• Repository will be used in our ViewModel, and eventually the data will be displayed in Activity.

Let's start by creating a simple class to pass our data. In our case this is a data class that contains some value in the form of a String. This is data that will be received by our Activity:

internal data class Data(val data: String)

Now let us describe the source of our data. Suppose it is a speculative database and we want to check if data changes in it. Since the data in it will be constantly changing, Flow is ideal for our purposes. Database:

internal object DataBase {
   fun fetchData() = Random.nextInt()
}

Our database has a method that returns the desired information in the form of some random number. In this way we simulate a constant change of data in the database.

Now it's time for DataSource and Flow. DataSource class takes two arguments in constructor: database and period of data update. Period equals to one second specified in milliseconds and contains one variable of Flow type which contains data from our database converted from Int to String. To create a simple flow we need to use flow builder. In our case, it is a simple Flow function where everything happens:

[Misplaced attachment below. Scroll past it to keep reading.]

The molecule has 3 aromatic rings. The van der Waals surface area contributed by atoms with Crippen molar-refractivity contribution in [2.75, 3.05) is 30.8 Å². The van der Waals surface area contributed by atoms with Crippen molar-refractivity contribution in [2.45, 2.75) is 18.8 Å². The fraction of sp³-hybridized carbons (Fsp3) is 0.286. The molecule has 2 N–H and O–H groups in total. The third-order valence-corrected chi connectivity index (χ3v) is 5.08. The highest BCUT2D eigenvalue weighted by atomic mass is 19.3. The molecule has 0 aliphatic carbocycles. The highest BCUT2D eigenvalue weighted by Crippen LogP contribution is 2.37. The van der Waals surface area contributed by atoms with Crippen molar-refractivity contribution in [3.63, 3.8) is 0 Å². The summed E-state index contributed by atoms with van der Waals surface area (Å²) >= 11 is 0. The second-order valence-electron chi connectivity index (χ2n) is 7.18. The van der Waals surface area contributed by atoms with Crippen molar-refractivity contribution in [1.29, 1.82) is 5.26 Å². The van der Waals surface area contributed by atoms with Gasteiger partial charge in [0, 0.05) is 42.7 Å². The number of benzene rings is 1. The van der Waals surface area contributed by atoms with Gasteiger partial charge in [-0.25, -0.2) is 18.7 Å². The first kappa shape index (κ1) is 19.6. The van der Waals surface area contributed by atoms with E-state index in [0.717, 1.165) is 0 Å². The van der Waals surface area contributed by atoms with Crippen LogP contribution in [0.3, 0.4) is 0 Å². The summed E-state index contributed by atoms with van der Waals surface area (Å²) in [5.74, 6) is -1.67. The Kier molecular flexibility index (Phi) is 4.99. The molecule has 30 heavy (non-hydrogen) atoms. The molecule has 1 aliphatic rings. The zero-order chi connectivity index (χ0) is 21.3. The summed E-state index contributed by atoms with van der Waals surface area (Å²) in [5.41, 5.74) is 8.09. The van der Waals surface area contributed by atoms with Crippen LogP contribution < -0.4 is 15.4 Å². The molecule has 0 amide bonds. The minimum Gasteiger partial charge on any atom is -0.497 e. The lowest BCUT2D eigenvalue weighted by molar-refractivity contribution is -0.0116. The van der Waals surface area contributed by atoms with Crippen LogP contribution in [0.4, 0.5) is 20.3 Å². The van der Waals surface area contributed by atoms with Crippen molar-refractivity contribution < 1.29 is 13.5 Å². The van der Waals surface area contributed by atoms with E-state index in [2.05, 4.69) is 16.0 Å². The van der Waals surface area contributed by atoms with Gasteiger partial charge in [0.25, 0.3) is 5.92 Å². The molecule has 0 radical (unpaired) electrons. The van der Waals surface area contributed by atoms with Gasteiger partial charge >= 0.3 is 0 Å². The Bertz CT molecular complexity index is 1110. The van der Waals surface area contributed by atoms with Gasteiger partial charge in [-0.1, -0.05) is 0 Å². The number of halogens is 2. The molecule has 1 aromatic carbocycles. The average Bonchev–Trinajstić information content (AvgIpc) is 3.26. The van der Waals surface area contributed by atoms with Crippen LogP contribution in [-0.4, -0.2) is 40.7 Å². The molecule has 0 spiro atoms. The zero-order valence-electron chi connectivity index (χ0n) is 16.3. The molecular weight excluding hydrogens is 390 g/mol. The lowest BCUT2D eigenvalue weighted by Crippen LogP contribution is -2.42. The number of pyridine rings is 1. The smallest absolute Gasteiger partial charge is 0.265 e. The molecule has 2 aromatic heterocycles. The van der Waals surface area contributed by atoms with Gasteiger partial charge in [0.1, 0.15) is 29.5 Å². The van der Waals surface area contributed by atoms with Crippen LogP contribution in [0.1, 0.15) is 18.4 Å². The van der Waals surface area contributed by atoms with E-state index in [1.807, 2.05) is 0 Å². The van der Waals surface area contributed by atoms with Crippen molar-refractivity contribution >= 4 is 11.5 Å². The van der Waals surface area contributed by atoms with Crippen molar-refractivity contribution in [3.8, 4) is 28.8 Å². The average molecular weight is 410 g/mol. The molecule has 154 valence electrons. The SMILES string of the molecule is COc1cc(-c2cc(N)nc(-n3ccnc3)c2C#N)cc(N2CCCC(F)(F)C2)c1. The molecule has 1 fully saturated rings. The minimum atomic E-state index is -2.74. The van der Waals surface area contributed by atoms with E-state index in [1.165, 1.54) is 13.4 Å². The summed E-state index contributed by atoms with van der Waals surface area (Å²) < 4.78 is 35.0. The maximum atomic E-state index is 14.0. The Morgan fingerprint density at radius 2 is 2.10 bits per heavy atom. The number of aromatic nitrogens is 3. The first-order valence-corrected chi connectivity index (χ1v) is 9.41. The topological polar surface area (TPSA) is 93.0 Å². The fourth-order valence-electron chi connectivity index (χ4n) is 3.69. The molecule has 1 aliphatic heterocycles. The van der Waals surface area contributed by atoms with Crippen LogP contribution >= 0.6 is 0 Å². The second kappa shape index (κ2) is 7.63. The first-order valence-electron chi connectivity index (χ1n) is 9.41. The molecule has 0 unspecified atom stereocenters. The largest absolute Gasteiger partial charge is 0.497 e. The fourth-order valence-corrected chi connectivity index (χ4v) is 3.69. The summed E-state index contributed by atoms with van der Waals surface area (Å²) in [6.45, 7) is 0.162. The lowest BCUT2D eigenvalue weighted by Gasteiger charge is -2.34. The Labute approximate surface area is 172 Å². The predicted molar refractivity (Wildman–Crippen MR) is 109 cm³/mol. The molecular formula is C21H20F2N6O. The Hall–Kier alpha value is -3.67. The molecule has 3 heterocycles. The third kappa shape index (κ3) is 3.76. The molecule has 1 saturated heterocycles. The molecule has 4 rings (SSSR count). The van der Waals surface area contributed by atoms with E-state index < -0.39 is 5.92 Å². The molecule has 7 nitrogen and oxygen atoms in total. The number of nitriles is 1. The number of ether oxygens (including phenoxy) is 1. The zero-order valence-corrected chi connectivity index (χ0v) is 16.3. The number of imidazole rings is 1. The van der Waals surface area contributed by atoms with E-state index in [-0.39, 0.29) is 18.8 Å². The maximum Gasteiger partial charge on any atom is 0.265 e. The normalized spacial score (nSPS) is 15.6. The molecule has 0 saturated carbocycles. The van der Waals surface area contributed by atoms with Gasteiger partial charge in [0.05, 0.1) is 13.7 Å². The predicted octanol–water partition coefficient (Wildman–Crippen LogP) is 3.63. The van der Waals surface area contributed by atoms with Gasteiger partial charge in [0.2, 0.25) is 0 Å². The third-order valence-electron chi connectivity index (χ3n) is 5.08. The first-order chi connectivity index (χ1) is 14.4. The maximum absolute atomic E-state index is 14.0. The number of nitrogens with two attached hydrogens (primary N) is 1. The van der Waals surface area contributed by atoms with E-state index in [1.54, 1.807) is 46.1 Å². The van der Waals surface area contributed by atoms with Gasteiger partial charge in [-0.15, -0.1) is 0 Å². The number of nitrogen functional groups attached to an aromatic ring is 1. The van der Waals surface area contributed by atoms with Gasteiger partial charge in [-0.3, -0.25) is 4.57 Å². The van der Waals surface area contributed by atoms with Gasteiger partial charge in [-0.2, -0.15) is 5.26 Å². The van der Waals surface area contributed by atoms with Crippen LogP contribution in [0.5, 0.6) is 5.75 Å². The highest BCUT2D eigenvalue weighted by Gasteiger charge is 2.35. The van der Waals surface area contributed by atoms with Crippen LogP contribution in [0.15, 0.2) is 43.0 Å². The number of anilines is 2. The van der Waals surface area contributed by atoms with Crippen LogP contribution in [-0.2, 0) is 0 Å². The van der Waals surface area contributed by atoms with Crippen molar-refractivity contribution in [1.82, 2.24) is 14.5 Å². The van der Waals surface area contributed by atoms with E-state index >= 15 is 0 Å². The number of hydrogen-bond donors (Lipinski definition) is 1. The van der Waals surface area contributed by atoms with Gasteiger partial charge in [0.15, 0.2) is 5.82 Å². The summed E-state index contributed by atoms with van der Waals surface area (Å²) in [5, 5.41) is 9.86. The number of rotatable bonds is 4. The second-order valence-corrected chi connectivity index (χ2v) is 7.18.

internal class DataSource(
   private val dataBase: DataBase = DataBase,
   private val refreshIntervalMs: Long = 1000
) {
   val data: Flow<String> = flow {
       while (true) {
           val dataFromDataBase = dataBase.fetchData()
           emit(dataFromDataBase.toString())
           delay(refreshIntervalMs)
       }
   }
       .flowOn(Dispatchers.Default)
       .catch { e ->
           println(e.message)//Error!
       }
}